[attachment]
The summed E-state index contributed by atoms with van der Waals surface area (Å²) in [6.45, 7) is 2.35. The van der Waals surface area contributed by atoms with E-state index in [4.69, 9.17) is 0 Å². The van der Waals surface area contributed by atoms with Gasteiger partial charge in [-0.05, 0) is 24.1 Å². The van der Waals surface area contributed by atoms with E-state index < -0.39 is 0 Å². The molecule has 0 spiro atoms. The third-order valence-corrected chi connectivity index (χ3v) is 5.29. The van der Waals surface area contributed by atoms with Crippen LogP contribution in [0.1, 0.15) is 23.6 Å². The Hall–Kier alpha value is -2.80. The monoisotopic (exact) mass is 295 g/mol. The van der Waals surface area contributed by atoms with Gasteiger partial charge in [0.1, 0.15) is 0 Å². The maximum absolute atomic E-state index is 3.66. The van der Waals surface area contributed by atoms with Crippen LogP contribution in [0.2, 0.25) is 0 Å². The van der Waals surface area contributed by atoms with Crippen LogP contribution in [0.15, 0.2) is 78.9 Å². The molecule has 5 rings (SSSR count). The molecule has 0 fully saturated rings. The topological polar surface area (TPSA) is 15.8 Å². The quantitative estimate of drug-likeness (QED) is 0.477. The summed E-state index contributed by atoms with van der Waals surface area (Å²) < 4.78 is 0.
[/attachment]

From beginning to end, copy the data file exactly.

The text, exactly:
The summed E-state index contributed by atoms with van der Waals surface area (Å²) in [6.45, 7) is 2.35. The van der Waals surface area contributed by atoms with E-state index in [4.69, 9.17) is 0 Å². The van der Waals surface area contributed by atoms with Gasteiger partial charge in [-0.05, 0) is 24.1 Å². The van der Waals surface area contributed by atoms with E-state index < -0.39 is 0 Å². The molecule has 0 spiro atoms. The third-order valence-corrected chi connectivity index (χ3v) is 5.29. The van der Waals surface area contributed by atoms with Crippen LogP contribution in [0.1, 0.15) is 23.6 Å². The Hall–Kier alpha value is -2.80. The monoisotopic (exact) mass is 295 g/mol. The van der Waals surface area contributed by atoms with Gasteiger partial charge in [0.1, 0.15) is 0 Å². The maximum absolute atomic E-state index is 3.66. The van der Waals surface area contributed by atoms with Crippen LogP contribution in [0.2, 0.25) is 0 Å². The van der Waals surface area contributed by atoms with Crippen LogP contribution in [0.15, 0.2) is 78.9 Å². The molecule has 5 rings (SSSR count). The molecule has 0 fully saturated rings. The topological polar surface area (TPSA) is 15.8 Å². The quantitative estimate of drug-likeness (QED) is 0.477. The summed E-state index contributed by atoms with van der Waals surface area (Å²) < 4.78 is 0.